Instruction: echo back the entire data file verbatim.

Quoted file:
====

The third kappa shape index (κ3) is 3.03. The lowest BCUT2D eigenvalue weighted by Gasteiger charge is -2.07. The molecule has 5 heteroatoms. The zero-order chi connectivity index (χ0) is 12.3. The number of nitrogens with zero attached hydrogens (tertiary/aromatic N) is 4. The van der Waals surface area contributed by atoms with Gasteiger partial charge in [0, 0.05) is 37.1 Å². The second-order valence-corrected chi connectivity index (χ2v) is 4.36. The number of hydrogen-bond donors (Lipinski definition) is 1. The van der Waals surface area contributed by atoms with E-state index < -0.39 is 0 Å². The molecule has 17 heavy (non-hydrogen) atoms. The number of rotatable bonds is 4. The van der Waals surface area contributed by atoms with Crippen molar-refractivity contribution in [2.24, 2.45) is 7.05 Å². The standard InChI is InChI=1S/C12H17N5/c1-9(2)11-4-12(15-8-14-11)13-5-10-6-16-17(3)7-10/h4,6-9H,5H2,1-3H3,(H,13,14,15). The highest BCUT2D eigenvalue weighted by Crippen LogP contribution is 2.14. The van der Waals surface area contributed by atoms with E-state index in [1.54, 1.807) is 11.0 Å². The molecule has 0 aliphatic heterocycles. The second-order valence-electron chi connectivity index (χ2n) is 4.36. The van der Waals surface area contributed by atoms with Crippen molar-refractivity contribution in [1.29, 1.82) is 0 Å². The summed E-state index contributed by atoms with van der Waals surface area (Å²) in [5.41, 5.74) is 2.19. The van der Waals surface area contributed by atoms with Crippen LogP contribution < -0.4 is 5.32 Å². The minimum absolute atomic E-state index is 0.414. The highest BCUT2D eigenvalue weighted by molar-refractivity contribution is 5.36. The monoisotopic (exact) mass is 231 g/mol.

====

The third kappa shape index (κ3) is 3.03. The lowest BCUT2D eigenvalue weighted by Gasteiger charge is -2.07. The molecule has 5 heteroatoms. The zero-order chi connectivity index (χ0) is 12.3. The number of nitrogens with zero attached hydrogens (tertiary/aromatic N) is 4. The van der Waals surface area contributed by atoms with Gasteiger partial charge in [0, 0.05) is 37.1 Å². The second-order valence-corrected chi connectivity index (χ2v) is 4.36. The number of hydrogen-bond donors (Lipinski definition) is 1. The van der Waals surface area contributed by atoms with E-state index < -0.39 is 0 Å². The molecule has 17 heavy (non-hydrogen) atoms. The number of rotatable bonds is 4. The van der Waals surface area contributed by atoms with Crippen molar-refractivity contribution in [2.24, 2.45) is 7.05 Å². The standard InChI is InChI=1S/C12H17N5/c1-9(2)11-4-12(15-8-14-11)13-5-10-6-16-17(3)7-10/h4,6-9H,5H2,1-3H3,(H,13,14,15). The highest BCUT2D eigenvalue weighted by Crippen LogP contribution is 2.14. The van der Waals surface area contributed by atoms with E-state index in [1.54, 1.807) is 11.0 Å². The molecule has 0 aliphatic heterocycles. The second-order valence-electron chi connectivity index (χ2n) is 4.36. The van der Waals surface area contributed by atoms with Crippen molar-refractivity contribution in [1.29, 1.82) is 0 Å². The summed E-state index contributed by atoms with van der Waals surface area (Å²) in [5.41, 5.74) is 2.19. The van der Waals surface area contributed by atoms with Crippen LogP contribution < -0.4 is 5.32 Å². The minimum absolute atomic E-state index is 0.414. The highest BCUT2D eigenvalue weighted by molar-refractivity contribution is 5.36. The monoisotopic (exact) mass is 231 g/mol.